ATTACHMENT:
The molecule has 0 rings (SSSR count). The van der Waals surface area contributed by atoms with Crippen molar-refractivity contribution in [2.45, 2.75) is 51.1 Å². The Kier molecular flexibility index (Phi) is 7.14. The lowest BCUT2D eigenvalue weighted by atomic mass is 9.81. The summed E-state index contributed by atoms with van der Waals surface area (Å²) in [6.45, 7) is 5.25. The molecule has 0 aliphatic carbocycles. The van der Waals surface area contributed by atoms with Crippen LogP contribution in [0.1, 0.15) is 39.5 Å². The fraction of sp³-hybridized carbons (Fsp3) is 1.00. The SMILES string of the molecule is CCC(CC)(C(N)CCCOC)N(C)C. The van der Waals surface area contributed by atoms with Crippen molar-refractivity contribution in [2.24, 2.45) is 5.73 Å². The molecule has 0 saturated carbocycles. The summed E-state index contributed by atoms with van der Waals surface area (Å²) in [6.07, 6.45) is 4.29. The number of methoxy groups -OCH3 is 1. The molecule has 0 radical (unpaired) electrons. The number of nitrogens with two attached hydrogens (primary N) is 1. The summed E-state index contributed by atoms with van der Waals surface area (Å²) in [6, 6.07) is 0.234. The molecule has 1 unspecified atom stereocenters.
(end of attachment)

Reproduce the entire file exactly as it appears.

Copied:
The molecule has 0 rings (SSSR count). The van der Waals surface area contributed by atoms with Crippen molar-refractivity contribution in [2.45, 2.75) is 51.1 Å². The Kier molecular flexibility index (Phi) is 7.14. The lowest BCUT2D eigenvalue weighted by atomic mass is 9.81. The summed E-state index contributed by atoms with van der Waals surface area (Å²) in [6.45, 7) is 5.25. The molecule has 0 aliphatic carbocycles. The van der Waals surface area contributed by atoms with Crippen LogP contribution in [0.1, 0.15) is 39.5 Å². The fraction of sp³-hybridized carbons (Fsp3) is 1.00. The SMILES string of the molecule is CCC(CC)(C(N)CCCOC)N(C)C. The van der Waals surface area contributed by atoms with Crippen molar-refractivity contribution in [2.24, 2.45) is 5.73 Å². The molecule has 0 saturated carbocycles. The summed E-state index contributed by atoms with van der Waals surface area (Å²) in [6.07, 6.45) is 4.29. The number of methoxy groups -OCH3 is 1. The molecule has 0 radical (unpaired) electrons. The number of nitrogens with two attached hydrogens (primary N) is 1. The summed E-state index contributed by atoms with van der Waals surface area (Å²) in [6, 6.07) is 0.234. The molecule has 1 unspecified atom stereocenters.